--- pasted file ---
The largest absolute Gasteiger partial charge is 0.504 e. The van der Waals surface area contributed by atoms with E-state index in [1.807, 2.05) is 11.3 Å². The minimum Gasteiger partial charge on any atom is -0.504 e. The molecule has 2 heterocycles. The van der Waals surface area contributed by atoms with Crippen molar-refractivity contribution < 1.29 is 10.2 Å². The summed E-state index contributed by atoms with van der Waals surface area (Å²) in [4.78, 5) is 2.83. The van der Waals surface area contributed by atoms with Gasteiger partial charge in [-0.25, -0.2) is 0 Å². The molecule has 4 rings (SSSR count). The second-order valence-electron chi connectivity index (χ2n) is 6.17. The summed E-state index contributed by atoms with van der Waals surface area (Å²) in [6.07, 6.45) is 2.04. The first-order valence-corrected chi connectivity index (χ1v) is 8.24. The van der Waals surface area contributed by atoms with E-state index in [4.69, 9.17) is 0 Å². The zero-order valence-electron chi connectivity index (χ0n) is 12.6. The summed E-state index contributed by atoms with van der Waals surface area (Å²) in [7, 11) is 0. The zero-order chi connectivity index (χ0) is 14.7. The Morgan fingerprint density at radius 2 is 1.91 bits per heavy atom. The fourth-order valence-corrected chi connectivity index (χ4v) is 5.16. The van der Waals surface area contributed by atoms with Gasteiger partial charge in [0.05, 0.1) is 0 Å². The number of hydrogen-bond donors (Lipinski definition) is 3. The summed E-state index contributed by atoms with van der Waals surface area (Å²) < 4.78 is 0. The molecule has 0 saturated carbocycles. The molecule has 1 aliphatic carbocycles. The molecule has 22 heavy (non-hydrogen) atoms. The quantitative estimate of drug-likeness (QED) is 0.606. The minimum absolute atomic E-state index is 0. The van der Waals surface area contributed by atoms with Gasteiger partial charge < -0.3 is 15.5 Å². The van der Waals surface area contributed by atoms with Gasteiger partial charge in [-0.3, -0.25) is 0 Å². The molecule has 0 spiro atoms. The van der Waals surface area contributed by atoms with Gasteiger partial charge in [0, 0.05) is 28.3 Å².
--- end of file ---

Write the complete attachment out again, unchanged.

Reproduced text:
The largest absolute Gasteiger partial charge is 0.504 e. The van der Waals surface area contributed by atoms with E-state index in [1.807, 2.05) is 11.3 Å². The minimum Gasteiger partial charge on any atom is -0.504 e. The molecule has 2 heterocycles. The van der Waals surface area contributed by atoms with Crippen molar-refractivity contribution < 1.29 is 10.2 Å². The summed E-state index contributed by atoms with van der Waals surface area (Å²) in [4.78, 5) is 2.83. The van der Waals surface area contributed by atoms with Gasteiger partial charge in [-0.25, -0.2) is 0 Å². The molecule has 4 rings (SSSR count). The second-order valence-electron chi connectivity index (χ2n) is 6.17. The summed E-state index contributed by atoms with van der Waals surface area (Å²) in [6.07, 6.45) is 2.04. The first-order valence-corrected chi connectivity index (χ1v) is 8.24. The van der Waals surface area contributed by atoms with E-state index in [4.69, 9.17) is 0 Å². The zero-order valence-electron chi connectivity index (χ0n) is 12.6. The summed E-state index contributed by atoms with van der Waals surface area (Å²) in [7, 11) is 0. The zero-order chi connectivity index (χ0) is 14.7. The Morgan fingerprint density at radius 2 is 1.91 bits per heavy atom. The fourth-order valence-corrected chi connectivity index (χ4v) is 5.16. The van der Waals surface area contributed by atoms with Gasteiger partial charge in [0.05, 0.1) is 0 Å². The number of hydrogen-bond donors (Lipinski definition) is 3. The summed E-state index contributed by atoms with van der Waals surface area (Å²) < 4.78 is 0. The molecule has 0 saturated carbocycles. The molecule has 1 aliphatic carbocycles. The molecule has 22 heavy (non-hydrogen) atoms. The quantitative estimate of drug-likeness (QED) is 0.606. The minimum absolute atomic E-state index is 0. The van der Waals surface area contributed by atoms with Gasteiger partial charge < -0.3 is 15.5 Å². The van der Waals surface area contributed by atoms with Gasteiger partial charge in [-0.3, -0.25) is 0 Å². The molecule has 0 spiro atoms. The van der Waals surface area contributed by atoms with Gasteiger partial charge in [0, 0.05) is 28.3 Å².